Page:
Perf($\mathscr{A}$) and perfect chain complexes

Suppose $\mathscr{A}$ is a dg category and $\mathcal{D} (\mathscr{A})$ its associated derived category. For an object in $a \in \mathscr{A}$ there is associated (right )dg $\mathscr{A}$ module, $\hat{a} := \mathscr{A} (?, a)$. One can define the subcategory $\text{Perf}(\mathscr{A})$ of $\mathcal{D} ( \mathscr{A})$ as the smallest thick subcategory ( i.e. strict, triangulated and closed under taking direct summands) containing the set of objects $\{ \hat{a}| a \in \mathscr{A} \}$.

Suppose we take our dg category is $\mathscr{A}:= k$ i.e. the category with one object whose endomorphism space is some commutative ring $k$. Then $\mathcal{D}( k)$ is just the derived category category of chain complexes over $k$.

Question: How does one see that an object in Perf($k$), as defined above, is a perfect chain complex in the usual sense of homological algebra, i.e. quasi-isomorphic to a bounded complex of finitely generated projectives without using the fact that these are just the compact objects? ( or is this even possible?)

• It's obvious, at least to me. What's the part you don't see? – Fernando Muro Sep 17 '14 at 17:37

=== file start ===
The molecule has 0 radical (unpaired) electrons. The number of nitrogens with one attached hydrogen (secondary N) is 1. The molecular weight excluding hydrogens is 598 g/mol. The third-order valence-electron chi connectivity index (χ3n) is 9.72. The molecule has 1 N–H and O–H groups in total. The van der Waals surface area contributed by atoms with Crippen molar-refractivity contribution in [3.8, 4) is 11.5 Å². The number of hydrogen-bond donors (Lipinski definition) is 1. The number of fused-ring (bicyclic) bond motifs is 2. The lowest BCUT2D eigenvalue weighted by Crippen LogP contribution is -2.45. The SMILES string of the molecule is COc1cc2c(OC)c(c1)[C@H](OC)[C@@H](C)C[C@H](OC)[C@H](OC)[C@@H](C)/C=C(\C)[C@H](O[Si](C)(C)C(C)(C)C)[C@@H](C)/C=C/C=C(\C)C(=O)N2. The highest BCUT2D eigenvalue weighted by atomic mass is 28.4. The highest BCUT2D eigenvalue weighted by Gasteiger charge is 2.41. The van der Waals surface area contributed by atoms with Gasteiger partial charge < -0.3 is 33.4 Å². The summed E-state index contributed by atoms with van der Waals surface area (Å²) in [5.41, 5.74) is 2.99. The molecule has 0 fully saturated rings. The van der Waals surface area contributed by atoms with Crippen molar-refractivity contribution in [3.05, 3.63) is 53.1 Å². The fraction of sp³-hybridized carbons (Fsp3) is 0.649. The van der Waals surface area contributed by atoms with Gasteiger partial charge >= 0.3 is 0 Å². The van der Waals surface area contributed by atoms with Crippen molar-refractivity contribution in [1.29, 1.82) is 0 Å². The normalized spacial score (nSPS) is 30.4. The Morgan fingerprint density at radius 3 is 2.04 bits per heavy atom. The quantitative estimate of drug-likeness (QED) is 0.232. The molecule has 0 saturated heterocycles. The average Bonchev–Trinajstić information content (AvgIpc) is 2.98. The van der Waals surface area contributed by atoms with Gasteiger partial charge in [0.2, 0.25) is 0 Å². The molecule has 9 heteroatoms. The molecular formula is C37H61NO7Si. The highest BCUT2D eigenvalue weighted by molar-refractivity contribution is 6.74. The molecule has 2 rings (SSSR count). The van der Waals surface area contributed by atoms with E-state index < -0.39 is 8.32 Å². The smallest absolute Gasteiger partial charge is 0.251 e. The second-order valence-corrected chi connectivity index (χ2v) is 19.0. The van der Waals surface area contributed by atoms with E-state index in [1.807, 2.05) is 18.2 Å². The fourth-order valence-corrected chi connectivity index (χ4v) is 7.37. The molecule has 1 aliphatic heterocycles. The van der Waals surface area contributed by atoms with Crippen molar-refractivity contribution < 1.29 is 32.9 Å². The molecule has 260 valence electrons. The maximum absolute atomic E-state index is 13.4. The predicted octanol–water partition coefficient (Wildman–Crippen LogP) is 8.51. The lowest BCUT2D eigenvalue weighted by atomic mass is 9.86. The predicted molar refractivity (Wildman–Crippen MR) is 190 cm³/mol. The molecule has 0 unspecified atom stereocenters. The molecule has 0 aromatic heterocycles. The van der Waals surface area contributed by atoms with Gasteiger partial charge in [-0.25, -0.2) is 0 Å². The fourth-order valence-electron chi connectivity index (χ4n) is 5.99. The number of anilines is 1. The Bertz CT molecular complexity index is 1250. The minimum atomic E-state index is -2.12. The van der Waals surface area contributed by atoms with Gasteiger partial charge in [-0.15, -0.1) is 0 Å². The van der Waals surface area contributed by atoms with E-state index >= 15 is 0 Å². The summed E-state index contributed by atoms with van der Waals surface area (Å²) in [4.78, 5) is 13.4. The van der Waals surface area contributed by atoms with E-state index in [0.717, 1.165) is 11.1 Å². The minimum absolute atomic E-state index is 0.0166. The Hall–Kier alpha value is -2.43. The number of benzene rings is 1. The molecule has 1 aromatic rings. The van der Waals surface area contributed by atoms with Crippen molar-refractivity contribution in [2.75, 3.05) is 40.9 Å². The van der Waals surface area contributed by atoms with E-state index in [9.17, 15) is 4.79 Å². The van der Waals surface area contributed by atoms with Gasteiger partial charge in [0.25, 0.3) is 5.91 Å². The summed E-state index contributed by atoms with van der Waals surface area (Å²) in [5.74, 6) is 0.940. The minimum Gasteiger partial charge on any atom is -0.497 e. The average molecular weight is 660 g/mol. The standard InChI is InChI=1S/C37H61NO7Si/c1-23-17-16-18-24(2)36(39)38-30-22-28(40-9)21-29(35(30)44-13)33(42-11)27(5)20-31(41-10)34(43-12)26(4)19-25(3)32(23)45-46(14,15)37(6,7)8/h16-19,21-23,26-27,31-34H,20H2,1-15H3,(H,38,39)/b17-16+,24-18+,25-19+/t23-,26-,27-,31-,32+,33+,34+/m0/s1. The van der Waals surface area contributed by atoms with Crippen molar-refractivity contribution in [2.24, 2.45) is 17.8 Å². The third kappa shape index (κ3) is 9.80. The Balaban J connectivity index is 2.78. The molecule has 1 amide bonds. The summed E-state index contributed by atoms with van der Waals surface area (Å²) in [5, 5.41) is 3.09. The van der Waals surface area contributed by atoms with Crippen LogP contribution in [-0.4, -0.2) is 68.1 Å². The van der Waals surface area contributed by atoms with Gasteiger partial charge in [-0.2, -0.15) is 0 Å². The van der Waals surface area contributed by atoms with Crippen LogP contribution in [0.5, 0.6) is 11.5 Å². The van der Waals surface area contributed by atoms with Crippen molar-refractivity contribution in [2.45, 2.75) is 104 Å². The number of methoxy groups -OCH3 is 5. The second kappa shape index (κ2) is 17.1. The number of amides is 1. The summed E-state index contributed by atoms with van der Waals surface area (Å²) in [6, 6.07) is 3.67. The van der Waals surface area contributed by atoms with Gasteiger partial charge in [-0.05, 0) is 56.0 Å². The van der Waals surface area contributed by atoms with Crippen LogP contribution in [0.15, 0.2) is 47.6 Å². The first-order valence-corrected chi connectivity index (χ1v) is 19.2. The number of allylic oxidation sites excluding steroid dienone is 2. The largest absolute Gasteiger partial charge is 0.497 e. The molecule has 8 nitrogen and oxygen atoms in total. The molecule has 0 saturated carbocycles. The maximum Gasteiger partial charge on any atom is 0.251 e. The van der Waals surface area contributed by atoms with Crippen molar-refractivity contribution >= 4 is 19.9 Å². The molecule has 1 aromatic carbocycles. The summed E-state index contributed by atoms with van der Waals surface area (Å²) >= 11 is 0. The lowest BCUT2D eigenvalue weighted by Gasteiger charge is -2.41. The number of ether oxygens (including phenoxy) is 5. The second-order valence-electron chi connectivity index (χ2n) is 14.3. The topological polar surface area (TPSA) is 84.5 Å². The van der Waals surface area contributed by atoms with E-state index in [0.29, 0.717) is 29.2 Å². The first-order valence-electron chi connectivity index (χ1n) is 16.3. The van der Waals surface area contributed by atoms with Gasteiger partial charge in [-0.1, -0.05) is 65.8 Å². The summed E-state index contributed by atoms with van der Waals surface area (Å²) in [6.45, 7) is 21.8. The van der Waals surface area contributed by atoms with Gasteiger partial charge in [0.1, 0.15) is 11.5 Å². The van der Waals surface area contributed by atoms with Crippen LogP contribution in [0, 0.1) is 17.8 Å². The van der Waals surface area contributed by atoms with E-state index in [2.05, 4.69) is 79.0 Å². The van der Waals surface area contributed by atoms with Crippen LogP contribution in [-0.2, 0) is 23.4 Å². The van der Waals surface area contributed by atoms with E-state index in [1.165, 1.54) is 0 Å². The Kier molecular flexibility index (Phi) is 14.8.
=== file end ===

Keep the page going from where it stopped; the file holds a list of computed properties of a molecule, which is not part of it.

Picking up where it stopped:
• Well, for example why should an object in $X \in \text{Perf}(k)$ be bounded? – Anette Sep 17 '14 at 17:53
• @Anette An equivalent definition of Perf(k) is that it consists of all objects one can build by starting with $\{\hat k\}$ and applying finitely many operations of the form (take an isomorphic object, take a direct summand, take a shift, take the mapping cone of a map). This is because the resulting set of objects form a thick subcategory, and it's necessarily the smallest. One can show by induction (on the number of operations needed to construct an object) that every such object is represented by a complex of finitely generated projectives and conversely. – Tyler Lawson Sep 17 '14 at 18:15
• @TylerLawson, thanks for your comment! I think I almost understand, but I don't see why the object you end up with is necessarily bounded or rather quasi-isormophic to something bounded. – Anette Sep 17 '14 at 18:21
• @Anette: because you apply only FINITELY many operations. – Sasha Sep 17 '14 at 19:24